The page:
- Cultural bias toward thinness
- Changes in the level of brain chemicals
- Emotional stress
- Disturbed self-image
- Eating unusually large amounts of food at one time
- Feeling like eating is out of control
- Intentional/forced vomiting
- Taking laxatives, enemas, water pills, or diet pills
- Exercising excessively
- Having dramatic changes in mood
- Having symptoms of depression
- Having difficulty controlling your impulses
- Abusing alcohol or drugs
- Abdominal pain and heartburn
- Menstrual problems
- Swollen cheeks and jaw
- Sore throat
- Swollen salivary glands (in the mouth and throat)
- Stained or chipped teeth (due to contact with stomach acid)
- Cuts or scars on back of hands (from scraping skin on teeth during forced vomiting)
- Dental and throat problems from stomach acid that rises during vomiting
- Changes in body chemistry and fluids due to vomiting and abuse of laxatives or water pills
- Lightheadedness, which can lead to feeling faint or fainting
- Muscle cramps
- Irregular heartbeat
- Heart problems, including sudden cardiac arrest , which can be fatal
- Blood tests—to look for chemical imbalances
- Electrocardiogram (EKG)—to check for abnormal heart rhythms
- Drug screening—to check for drug use
|Bulimia can lead to severe heart problems.|
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- Gain insight into the problem
- Recognize what triggers binging and purging
- Develop new coping skills
- Learn and practice stress-management techniques
- Talk about feelings
- Develop a more appropriate idea of thinness
- Develop healthier attitudes about eating
- Learn to eat regularly to reduce the urge to binge
- Maintain a rational approach to dieting and food.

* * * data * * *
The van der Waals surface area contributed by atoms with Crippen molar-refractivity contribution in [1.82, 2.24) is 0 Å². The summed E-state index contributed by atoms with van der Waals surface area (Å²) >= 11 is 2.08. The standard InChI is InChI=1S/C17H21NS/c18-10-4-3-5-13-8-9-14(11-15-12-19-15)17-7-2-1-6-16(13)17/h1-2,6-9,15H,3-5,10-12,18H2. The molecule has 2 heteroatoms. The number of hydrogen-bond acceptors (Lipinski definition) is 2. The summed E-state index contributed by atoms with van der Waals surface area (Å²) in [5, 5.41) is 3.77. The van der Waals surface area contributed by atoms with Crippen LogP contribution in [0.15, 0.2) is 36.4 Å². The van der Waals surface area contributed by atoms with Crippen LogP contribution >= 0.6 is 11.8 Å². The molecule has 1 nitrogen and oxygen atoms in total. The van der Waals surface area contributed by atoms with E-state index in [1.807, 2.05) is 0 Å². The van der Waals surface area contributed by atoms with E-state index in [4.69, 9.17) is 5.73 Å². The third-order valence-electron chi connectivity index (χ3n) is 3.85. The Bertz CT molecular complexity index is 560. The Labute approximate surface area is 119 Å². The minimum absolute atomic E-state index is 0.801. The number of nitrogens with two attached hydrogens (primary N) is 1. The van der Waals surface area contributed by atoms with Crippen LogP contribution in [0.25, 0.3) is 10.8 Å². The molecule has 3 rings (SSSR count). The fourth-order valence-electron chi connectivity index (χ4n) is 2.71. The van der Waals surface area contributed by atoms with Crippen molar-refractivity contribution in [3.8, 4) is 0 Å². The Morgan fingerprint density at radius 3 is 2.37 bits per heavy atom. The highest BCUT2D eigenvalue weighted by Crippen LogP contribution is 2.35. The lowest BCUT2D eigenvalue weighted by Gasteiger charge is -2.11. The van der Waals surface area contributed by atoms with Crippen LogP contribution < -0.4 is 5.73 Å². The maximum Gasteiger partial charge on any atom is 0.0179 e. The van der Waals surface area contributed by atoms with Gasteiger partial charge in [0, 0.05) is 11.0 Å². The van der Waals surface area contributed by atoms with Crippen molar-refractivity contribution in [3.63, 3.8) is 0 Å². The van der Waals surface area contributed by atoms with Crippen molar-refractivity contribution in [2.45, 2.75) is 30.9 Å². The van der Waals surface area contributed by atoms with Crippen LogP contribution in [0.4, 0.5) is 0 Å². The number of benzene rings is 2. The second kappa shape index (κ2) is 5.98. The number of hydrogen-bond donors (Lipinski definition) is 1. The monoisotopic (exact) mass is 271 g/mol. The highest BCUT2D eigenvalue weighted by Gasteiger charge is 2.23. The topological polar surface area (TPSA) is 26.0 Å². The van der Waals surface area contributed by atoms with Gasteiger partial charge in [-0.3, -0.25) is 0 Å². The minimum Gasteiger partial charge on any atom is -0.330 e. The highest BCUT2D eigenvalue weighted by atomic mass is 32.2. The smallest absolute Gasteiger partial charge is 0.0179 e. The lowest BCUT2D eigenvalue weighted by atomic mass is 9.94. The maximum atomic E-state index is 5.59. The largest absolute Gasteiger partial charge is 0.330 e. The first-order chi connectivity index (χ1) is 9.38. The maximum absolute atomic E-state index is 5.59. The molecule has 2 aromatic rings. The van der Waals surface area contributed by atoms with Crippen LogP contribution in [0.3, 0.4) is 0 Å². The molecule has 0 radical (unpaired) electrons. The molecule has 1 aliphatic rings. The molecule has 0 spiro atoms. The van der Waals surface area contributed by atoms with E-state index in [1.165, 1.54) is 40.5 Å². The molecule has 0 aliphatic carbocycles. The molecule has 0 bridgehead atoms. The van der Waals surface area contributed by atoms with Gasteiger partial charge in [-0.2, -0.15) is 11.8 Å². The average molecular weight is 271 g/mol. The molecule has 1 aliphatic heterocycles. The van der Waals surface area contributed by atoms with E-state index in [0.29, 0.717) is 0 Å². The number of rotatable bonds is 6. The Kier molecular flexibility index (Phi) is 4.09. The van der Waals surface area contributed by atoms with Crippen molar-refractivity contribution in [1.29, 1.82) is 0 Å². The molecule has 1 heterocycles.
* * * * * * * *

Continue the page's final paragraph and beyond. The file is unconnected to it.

- Accept a realistic body image.
- Take pride in what you do well.
- Set realistic goals.
Talk to your doctor or a mental health professional if you think:
- Your desire to be thin is getting out of control
- You may be developing an eating disorder
- If you have a friend/family member who may have bulimia, encourage this person to get help.
Bulimia Nervosa Resource Guide for Family and Friends http://www.bulimiaguide.org
National Association of Anorexia Nervosa and Associated Disorders http://www.anad.org
Bulimia Anorexia Nervosa Association http://www.bana.ca
Canadian Mental Health Association http://www.ontario.cmha.ca
Bulimia nervosa. EBSCO DynaMed website. Available at: http://www.ebscohost.com/dynamed. Updated July 17, 2012. Accessed August 28, 2012.
Bulimia nervosa fact sheet. Office on Women's Health website. Available at: http://www.womenshealth.gov/publications/our-publications/fact-sheet/bulimia-nervosa.html. Updated June 15, 2009. Accessed August 28, 2012.
What are eating disorders? National Institute of Mental Health website. Available at: http://www.nimh.nih.gov/health/topics/eating-disorders/index.shtml. Accessed August 28, 2012.
- Reviewer: Michael Woods, MD
- Review Date: 06/2015 -
- Update Date: 05/23/2014 -
This content is reviewed regularly and is updated when new and relevant evidence is made available. This information is neither intended nor implied to be a substitute for professional medical advice. Always seek the advice of your physician or other qualified health provider prior to starting any new treatment or with questions regarding a medical condition.
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